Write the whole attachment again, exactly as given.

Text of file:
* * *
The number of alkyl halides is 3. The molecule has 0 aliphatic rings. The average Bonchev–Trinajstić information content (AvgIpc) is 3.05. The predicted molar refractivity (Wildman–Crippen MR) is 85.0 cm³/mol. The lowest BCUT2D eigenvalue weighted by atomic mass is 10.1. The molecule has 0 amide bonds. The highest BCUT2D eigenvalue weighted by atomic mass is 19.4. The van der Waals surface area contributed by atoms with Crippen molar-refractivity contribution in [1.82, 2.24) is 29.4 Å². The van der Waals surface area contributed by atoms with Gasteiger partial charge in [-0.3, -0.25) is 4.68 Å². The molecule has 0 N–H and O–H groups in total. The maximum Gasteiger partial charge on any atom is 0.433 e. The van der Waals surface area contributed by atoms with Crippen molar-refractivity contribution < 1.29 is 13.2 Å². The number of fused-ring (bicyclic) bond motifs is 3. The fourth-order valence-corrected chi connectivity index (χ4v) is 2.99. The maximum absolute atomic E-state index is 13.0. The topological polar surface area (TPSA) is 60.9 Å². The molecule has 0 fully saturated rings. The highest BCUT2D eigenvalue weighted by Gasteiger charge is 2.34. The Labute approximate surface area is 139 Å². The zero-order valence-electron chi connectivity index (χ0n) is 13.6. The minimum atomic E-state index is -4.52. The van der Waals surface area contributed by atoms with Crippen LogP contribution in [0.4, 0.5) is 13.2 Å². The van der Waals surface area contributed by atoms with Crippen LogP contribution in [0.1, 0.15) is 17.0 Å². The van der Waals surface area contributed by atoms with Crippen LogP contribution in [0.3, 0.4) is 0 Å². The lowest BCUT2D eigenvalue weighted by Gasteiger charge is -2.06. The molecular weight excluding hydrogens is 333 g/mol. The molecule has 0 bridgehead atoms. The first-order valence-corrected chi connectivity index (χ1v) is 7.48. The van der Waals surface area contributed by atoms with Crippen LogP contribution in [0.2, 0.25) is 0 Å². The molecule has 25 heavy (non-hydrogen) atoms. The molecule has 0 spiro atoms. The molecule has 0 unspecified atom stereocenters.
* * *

The number of alkyl halides is 3. The molecule has 0 aliphatic rings. The average Bonchev–Trinajstić information content (AvgIpc) is 3.05. The predicted molar refractivity (Wildman–Crippen MR) is 85.0 cm³/mol. The lowest BCUT2D eigenvalue weighted by atomic mass is 10.1. The molecule has 0 amide bonds. The highest BCUT2D eigenvalue weighted by atomic mass is 19.4. The van der Waals surface area contributed by atoms with Crippen molar-refractivity contribution in [1.82, 2.24) is 29.4 Å². The van der Waals surface area contributed by atoms with Gasteiger partial charge in [-0.3, -0.25) is 4.68 Å². The molecule has 0 N–H and O–H groups in total. The maximum Gasteiger partial charge on any atom is 0.433 e. The van der Waals surface area contributed by atoms with Crippen molar-refractivity contribution < 1.29 is 13.2 Å². The number of fused-ring (bicyclic) bond motifs is 3. The fourth-order valence-corrected chi connectivity index (χ4v) is 2.99. The maximum absolute atomic E-state index is 13.0. The topological polar surface area (TPSA) is 60.9 Å². The molecule has 0 fully saturated rings. The highest BCUT2D eigenvalue weighted by Gasteiger charge is 2.34. The Labute approximate surface area is 139 Å². The zero-order valence-electron chi connectivity index (χ0n) is 13.6. The minimum atomic E-state index is -4.52. The van der Waals surface area contributed by atoms with Crippen LogP contribution in [0.4, 0.5) is 13.2 Å². The van der Waals surface area contributed by atoms with Crippen LogP contribution in [0.1, 0.15) is 17.0 Å². The van der Waals surface area contributed by atoms with Crippen LogP contribution in [0.3, 0.4) is 0 Å². The lowest BCUT2D eigenvalue weighted by Gasteiger charge is -2.06. The molecular weight excluding hydrogens is 333 g/mol. The molecule has 0 bridgehead atoms. The first-order valence-corrected chi connectivity index (χ1v) is 7.48. The van der Waals surface area contributed by atoms with Crippen LogP contribution in [0.2, 0.25) is 0 Å². The molecule has 25 heavy (non-hydrogen) atoms. The molecule has 0 spiro atoms. The molecule has 0 unspecified atom stereocenters.